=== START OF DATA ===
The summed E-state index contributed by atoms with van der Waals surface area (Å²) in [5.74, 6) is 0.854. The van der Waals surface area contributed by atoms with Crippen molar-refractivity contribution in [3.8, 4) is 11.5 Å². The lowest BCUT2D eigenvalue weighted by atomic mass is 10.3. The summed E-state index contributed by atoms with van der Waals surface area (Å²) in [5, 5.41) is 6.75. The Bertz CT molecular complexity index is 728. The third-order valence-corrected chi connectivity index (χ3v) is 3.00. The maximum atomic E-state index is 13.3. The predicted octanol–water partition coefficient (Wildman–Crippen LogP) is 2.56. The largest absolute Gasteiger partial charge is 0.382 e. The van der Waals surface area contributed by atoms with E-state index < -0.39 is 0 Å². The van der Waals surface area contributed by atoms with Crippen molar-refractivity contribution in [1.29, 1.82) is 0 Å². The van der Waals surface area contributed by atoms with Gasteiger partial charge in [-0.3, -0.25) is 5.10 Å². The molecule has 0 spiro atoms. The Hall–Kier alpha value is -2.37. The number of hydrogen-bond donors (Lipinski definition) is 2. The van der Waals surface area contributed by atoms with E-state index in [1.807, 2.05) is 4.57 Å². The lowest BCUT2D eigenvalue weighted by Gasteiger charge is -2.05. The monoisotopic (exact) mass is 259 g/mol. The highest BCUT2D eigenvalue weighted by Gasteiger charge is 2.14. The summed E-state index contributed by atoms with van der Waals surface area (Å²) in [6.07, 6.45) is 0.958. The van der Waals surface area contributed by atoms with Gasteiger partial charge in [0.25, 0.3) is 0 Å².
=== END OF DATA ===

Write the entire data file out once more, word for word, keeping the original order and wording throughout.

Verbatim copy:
The summed E-state index contributed by atoms with van der Waals surface area (Å²) in [5.74, 6) is 0.854. The van der Waals surface area contributed by atoms with Crippen molar-refractivity contribution in [3.8, 4) is 11.5 Å². The lowest BCUT2D eigenvalue weighted by atomic mass is 10.3. The summed E-state index contributed by atoms with van der Waals surface area (Å²) in [5, 5.41) is 6.75. The Bertz CT molecular complexity index is 728. The third-order valence-corrected chi connectivity index (χ3v) is 3.00. The maximum atomic E-state index is 13.3. The predicted octanol–water partition coefficient (Wildman–Crippen LogP) is 2.56. The largest absolute Gasteiger partial charge is 0.382 e. The van der Waals surface area contributed by atoms with E-state index < -0.39 is 0 Å². The van der Waals surface area contributed by atoms with Crippen molar-refractivity contribution in [1.29, 1.82) is 0 Å². The van der Waals surface area contributed by atoms with Gasteiger partial charge in [-0.3, -0.25) is 5.10 Å². The molecule has 0 spiro atoms. The Hall–Kier alpha value is -2.37. The number of hydrogen-bond donors (Lipinski definition) is 2. The van der Waals surface area contributed by atoms with E-state index in [1.807, 2.05) is 4.57 Å². The lowest BCUT2D eigenvalue weighted by Gasteiger charge is -2.05. The monoisotopic (exact) mass is 259 g/mol. The highest BCUT2D eigenvalue weighted by Gasteiger charge is 2.14. The summed E-state index contributed by atoms with van der Waals surface area (Å²) in [6.07, 6.45) is 0.958. The van der Waals surface area contributed by atoms with Gasteiger partial charge in [0.25, 0.3) is 0 Å².